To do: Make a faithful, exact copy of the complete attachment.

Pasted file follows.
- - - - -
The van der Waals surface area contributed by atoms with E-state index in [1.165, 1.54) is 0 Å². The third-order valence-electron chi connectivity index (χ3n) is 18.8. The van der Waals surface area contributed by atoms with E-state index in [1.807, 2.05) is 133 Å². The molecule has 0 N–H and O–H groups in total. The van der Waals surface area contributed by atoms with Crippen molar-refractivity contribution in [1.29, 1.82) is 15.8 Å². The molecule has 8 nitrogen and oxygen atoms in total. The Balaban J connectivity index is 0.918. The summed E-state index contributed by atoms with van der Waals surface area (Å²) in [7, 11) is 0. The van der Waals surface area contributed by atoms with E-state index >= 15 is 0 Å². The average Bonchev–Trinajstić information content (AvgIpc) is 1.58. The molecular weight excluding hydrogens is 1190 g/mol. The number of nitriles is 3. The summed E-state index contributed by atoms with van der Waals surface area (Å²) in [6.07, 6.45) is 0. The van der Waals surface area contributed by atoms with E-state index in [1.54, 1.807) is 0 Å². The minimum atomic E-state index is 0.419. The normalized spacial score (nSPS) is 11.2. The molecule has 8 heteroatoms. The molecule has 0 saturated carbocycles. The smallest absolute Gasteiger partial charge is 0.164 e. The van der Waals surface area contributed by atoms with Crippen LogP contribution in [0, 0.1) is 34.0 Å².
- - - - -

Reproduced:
The van der Waals surface area contributed by atoms with E-state index in [1.165, 1.54) is 0 Å². The third-order valence-electron chi connectivity index (χ3n) is 18.8. The van der Waals surface area contributed by atoms with E-state index in [1.807, 2.05) is 133 Å². The molecule has 0 N–H and O–H groups in total. The van der Waals surface area contributed by atoms with Crippen molar-refractivity contribution in [1.29, 1.82) is 15.8 Å². The molecule has 8 nitrogen and oxygen atoms in total. The Balaban J connectivity index is 0.918. The summed E-state index contributed by atoms with van der Waals surface area (Å²) in [7, 11) is 0. The van der Waals surface area contributed by atoms with E-state index >= 15 is 0 Å². The average Bonchev–Trinajstić information content (AvgIpc) is 1.58. The molecular weight excluding hydrogens is 1190 g/mol. The number of nitriles is 3. The summed E-state index contributed by atoms with van der Waals surface area (Å²) in [6.07, 6.45) is 0. The van der Waals surface area contributed by atoms with E-state index in [1.54, 1.807) is 0 Å². The minimum atomic E-state index is 0.419. The normalized spacial score (nSPS) is 11.2. The molecule has 8 heteroatoms. The molecule has 0 saturated carbocycles. The smallest absolute Gasteiger partial charge is 0.164 e. The van der Waals surface area contributed by atoms with Crippen LogP contribution in [0, 0.1) is 34.0 Å².